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Easy Filipino Bibingka (Rice Cake) Recipe for Christmas

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Kerlyn loves to share her passion for Filipino food with others so that they too can delight in delicious Southeast Asian cuisine.

This article will explain what bibingka is, what distinguishes the different types, and how you can make a simple and easy version in your own home.

This article will explain what bibingka is, what distinguishes the different types, and how you can make a simple and easy version in your own home.

Traditionally eaten during the Christmas season in the Philippines, bibingka is a rice cake with a soft and spongy texture, a round shape, and a slightly sweet and salty flavor.

Filipinos like to eat bibingka warm or hot and together with the purple-colored puto bumbong, another local rice cake that has been inevitably linked to the Christmas celebrations in the Philippines.

They like to eat bibingka and puto bumbong after attending dawn masses or Simbang Gabi from December 16 to December 24 each year.

They usually eat these rice cakes together with tsokolate (hot chocolate) or salabat (ginger tea).

Bibingka, puto bumbong, tsokolate, and salabat are commonly bought right outside the Catholic churches in the Philippines during the Christmas season.

Different Types of Bibingka

Bibingka can be easily recognized for its banana leaf lining—usually charred to add to the delicate flavors of bibingka—that cover the top and bottom parts of the rice cake.

Its ingredients span from the common rice flour to the uncommon chocolate.

The variety in ingredients has spawned several kinds of bibingka in the Philippines. The most popular ones include:

  • Bibingkang Galapong: Perhaps the most common type is the bibingkang galapong, made from rice flour and water and topped with salted eggs, butter, and grated coconut.
  • Bibingkang Malagkit: The bibingka with a square shape is the bibingkang malagkit, which is made from sticky rice flour and sliced into small blocks.
  • Bibingkang Mandaue: Made in Mandaue City in the Philippines is the bibingkang Mandaue, which uses tuba or palm sap alcoholic drink to substitute for yeast. This version has an interesting acidic aftertaste.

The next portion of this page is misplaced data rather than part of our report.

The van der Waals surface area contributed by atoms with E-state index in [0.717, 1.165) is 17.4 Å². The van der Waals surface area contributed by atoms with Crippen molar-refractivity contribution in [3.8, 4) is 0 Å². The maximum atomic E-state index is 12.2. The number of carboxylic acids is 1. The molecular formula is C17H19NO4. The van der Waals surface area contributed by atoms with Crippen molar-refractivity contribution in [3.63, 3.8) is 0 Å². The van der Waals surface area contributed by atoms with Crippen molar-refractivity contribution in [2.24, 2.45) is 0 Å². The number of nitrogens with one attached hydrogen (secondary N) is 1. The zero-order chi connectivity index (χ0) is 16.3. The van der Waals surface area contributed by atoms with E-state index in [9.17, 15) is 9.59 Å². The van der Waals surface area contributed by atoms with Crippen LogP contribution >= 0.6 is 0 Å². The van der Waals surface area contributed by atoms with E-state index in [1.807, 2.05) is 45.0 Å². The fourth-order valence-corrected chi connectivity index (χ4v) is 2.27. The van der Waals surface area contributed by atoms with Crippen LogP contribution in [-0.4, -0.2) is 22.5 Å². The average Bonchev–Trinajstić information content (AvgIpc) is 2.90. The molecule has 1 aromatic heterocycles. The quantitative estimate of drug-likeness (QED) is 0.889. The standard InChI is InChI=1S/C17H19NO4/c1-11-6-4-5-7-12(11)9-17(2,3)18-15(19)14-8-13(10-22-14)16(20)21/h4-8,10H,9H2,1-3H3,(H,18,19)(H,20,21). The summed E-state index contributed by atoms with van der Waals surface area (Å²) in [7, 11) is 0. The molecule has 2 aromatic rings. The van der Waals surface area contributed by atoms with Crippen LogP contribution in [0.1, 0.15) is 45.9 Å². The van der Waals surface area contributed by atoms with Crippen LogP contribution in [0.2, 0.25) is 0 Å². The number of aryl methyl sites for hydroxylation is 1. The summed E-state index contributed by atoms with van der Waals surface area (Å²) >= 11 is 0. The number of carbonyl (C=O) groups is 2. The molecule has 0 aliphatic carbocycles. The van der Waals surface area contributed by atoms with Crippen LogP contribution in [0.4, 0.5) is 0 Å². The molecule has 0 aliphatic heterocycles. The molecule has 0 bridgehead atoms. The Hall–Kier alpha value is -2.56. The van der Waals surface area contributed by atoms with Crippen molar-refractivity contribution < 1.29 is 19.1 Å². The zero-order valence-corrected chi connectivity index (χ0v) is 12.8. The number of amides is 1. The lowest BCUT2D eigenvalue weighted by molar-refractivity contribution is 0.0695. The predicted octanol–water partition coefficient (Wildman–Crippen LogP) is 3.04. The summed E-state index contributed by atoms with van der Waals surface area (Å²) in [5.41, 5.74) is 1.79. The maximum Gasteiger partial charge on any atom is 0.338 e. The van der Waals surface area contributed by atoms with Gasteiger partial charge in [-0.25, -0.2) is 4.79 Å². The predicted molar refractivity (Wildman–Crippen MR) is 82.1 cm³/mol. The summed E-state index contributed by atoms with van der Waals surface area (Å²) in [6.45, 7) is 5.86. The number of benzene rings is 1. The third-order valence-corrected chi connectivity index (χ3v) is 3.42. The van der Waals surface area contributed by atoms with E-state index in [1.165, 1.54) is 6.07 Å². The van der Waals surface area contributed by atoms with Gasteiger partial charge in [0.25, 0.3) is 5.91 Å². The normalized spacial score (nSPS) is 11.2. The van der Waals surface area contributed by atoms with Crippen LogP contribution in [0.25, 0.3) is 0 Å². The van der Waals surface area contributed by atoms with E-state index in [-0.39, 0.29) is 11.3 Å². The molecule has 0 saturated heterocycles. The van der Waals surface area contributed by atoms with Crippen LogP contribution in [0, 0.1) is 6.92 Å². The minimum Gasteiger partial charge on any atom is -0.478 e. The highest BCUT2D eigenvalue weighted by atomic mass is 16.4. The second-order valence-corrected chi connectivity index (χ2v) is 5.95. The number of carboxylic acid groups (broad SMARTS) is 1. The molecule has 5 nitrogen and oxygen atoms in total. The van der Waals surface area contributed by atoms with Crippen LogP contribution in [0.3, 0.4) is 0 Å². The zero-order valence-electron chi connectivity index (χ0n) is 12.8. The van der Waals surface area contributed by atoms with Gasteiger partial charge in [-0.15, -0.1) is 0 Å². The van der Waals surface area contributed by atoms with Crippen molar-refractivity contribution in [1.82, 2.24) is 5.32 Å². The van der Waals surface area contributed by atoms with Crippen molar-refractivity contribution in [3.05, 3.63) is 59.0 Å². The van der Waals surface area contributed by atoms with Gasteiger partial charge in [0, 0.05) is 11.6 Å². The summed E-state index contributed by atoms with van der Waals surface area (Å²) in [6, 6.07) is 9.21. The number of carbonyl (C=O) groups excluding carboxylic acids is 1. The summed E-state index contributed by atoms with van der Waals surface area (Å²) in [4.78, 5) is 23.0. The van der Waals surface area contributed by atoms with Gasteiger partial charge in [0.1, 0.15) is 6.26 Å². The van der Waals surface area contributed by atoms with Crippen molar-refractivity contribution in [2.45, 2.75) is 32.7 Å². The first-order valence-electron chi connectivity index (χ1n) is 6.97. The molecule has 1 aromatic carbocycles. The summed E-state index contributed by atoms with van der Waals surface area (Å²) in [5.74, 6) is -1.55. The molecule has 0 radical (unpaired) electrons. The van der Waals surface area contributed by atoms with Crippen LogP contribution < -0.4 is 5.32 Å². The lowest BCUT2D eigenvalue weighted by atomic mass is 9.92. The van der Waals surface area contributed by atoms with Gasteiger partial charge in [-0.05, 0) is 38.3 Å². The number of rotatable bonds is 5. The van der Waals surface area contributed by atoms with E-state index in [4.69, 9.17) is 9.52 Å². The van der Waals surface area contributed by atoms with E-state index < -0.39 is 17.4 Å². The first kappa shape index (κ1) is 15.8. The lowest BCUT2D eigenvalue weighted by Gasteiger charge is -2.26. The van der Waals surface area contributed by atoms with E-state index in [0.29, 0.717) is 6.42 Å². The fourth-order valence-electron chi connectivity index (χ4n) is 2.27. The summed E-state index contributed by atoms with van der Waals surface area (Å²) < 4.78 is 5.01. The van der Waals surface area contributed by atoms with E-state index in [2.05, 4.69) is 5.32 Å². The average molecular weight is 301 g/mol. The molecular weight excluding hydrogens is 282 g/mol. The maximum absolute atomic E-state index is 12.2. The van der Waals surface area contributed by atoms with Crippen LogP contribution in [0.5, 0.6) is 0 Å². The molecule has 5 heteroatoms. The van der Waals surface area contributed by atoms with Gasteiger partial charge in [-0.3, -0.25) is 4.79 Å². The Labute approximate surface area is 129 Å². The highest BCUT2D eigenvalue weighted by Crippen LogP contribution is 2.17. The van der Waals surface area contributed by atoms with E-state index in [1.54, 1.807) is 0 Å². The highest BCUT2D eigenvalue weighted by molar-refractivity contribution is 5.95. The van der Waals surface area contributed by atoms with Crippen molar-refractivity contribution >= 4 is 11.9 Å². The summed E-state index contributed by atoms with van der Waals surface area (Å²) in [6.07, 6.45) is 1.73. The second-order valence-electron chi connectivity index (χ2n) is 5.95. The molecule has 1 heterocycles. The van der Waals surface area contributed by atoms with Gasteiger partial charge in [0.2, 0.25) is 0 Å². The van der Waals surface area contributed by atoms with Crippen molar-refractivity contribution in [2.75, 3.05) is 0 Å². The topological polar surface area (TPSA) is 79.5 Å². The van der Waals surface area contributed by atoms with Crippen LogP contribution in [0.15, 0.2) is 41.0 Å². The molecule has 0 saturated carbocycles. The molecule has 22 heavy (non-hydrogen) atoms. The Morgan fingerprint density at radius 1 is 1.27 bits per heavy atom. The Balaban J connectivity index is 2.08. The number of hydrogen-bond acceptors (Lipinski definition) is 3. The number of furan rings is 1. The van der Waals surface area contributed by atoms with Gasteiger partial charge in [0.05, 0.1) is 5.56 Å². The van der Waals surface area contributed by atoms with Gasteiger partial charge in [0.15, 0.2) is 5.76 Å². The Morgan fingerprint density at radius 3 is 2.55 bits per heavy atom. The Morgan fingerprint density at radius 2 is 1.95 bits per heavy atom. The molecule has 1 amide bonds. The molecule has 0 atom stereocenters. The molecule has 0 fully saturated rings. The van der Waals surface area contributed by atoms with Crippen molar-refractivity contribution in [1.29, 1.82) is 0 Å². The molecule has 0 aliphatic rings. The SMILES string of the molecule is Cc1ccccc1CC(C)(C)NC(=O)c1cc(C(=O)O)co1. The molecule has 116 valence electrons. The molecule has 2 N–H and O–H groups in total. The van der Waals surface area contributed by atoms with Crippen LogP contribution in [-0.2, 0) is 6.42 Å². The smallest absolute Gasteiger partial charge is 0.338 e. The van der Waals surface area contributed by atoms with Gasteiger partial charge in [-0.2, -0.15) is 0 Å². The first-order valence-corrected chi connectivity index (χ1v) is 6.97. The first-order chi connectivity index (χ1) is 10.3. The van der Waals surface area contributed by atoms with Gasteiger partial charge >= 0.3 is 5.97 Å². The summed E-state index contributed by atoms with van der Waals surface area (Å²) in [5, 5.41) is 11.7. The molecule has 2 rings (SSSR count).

• Cassava Bibingka: This one is made from cassava flour and looks quite similar to the typical pudding.
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Some freshly made bibingka with butter and grated coconut meat as toppings.

Some freshly made bibingka with butter and grated coconut meat as toppings.

Traditional Preparation

Bibingka is traditionally prepared using terra cotta containers, charcoals, and banana leaves, as well as common ingredients like rice flour, eggs, water, and coconut milk. The ingredients are poured into containers, heated, toasted, and then flavored.

Toppings may include grated coconut, butter, margarine, salted eggs, kesong puti or cheese, and sometimes pinipig or pounded young rice grains.

Preparing this Christmas rice cake can be time-consuming. Luckily, there are some simplified recipes available for those with less free time or experience.

A Quick and Easy Recipe for Making Bibingka

Because bibingka can sometimes be complicated to make, many Filipinos have created a moderately easy way to prepare this rice cake.

Ingredients for Rice Cake

  • 1 tablespoon baking powder
  • 6 banana leaves, round shape and about 9 inches in diameter
  • 1/2 cup butter
  • 1 1/2 cups coconut milk
  • 3 eggs
  • 1/2 cup sticky rice flour
  • 2 cups rice flour
  • 1 salted egg, cut into wedges
  • 1 cup sugar

Ingredients for Toppings

  • 1 tablespoon butter
  • 1 tablespoon cheese, cheddar or Edam
  • 1 tablespoon grated coconut
  • 1 tablespoon sugar

Tools Needed

  • Broiler
  • Oven
  • 6 tart pans

Instructions

  1. Preheat oven to 375°F.
  2. While preheating the oven, brush butter onto the banana leaves.
  3. Line the pans with banana leaves.
  4. Beat the eggs.
  5. Combine the eggs with butter and coconut milk and mix everything thoroughly.
  6. Put rice flour, sticky rice flour, baking powder, and sugar together in bowl and again mix thoroughly.
  7. Combine egg and rice mixtures.
  8. Pour mixtures equally into the pans.
  9. Top the mixtures with salted eggs.
  10. Bake for 25 minutes.
  11. When the rice cakes are baked, brush butter onto them.
  12. Place the rice cakes in a broiler until they turn slightly brown at the top. This may take about two minutes.
  13. When done, add toppings to the rice cakes.

Ta-dah! Your bibingka is ready. Serve or eat it while warm. Merry Christmas!

© 2011 kerlynb

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